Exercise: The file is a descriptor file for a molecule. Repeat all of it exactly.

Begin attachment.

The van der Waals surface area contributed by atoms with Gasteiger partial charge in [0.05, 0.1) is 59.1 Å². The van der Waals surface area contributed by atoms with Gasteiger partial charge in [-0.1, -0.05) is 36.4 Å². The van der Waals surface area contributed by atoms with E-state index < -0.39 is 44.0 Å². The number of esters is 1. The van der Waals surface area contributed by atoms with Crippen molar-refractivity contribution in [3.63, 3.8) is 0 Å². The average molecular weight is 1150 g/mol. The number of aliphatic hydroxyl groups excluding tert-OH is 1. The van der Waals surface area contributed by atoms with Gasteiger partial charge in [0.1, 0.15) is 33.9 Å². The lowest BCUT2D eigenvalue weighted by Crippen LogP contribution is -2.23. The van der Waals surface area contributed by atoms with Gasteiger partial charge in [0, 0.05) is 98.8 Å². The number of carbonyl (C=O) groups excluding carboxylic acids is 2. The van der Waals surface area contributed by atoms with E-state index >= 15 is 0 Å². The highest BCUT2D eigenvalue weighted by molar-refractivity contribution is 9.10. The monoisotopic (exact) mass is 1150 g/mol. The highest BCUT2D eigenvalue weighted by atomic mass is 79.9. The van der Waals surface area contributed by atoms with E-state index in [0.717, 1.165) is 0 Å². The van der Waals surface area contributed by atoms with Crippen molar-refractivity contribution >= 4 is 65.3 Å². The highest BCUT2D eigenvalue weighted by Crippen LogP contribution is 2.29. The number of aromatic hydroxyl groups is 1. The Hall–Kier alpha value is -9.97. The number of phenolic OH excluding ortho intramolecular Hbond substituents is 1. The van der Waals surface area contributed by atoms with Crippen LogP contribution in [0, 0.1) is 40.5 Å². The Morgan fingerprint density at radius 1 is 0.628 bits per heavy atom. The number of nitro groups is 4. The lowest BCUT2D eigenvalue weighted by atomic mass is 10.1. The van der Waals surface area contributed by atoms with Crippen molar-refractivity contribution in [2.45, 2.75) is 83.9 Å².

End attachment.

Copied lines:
The van der Waals surface area contributed by atoms with Gasteiger partial charge in [0.05, 0.1) is 59.1 Å². The van der Waals surface area contributed by atoms with Gasteiger partial charge in [-0.1, -0.05) is 36.4 Å². The van der Waals surface area contributed by atoms with E-state index < -0.39 is 44.0 Å². The number of esters is 1. The van der Waals surface area contributed by atoms with Crippen molar-refractivity contribution in [3.63, 3.8) is 0 Å². The average molecular weight is 1150 g/mol. The number of aliphatic hydroxyl groups excluding tert-OH is 1. The van der Waals surface area contributed by atoms with Gasteiger partial charge in [0.1, 0.15) is 33.9 Å². The lowest BCUT2D eigenvalue weighted by Crippen LogP contribution is -2.23. The van der Waals surface area contributed by atoms with Gasteiger partial charge in [0, 0.05) is 98.8 Å². The number of carbonyl (C=O) groups excluding carboxylic acids is 2. The van der Waals surface area contributed by atoms with E-state index >= 15 is 0 Å². The highest BCUT2D eigenvalue weighted by molar-refractivity contribution is 9.10. The monoisotopic (exact) mass is 1150 g/mol. The highest BCUT2D eigenvalue weighted by atomic mass is 79.9. The van der Waals surface area contributed by atoms with E-state index in [0.717, 1.165) is 0 Å². The van der Waals surface area contributed by atoms with Crippen molar-refractivity contribution >= 4 is 65.3 Å². The highest BCUT2D eigenvalue weighted by Crippen LogP contribution is 2.29. The number of aromatic hydroxyl groups is 1. The Hall–Kier alpha value is -9.97. The number of phenolic OH excluding ortho intramolecular Hbond substituents is 1. The van der Waals surface area contributed by atoms with Crippen LogP contribution in [0, 0.1) is 40.5 Å². The Morgan fingerprint density at radius 1 is 0.628 bits per heavy atom. The number of nitro groups is 4. The lowest BCUT2D eigenvalue weighted by atomic mass is 10.1. The van der Waals surface area contributed by atoms with Crippen molar-refractivity contribution in [2.45, 2.75) is 83.9 Å².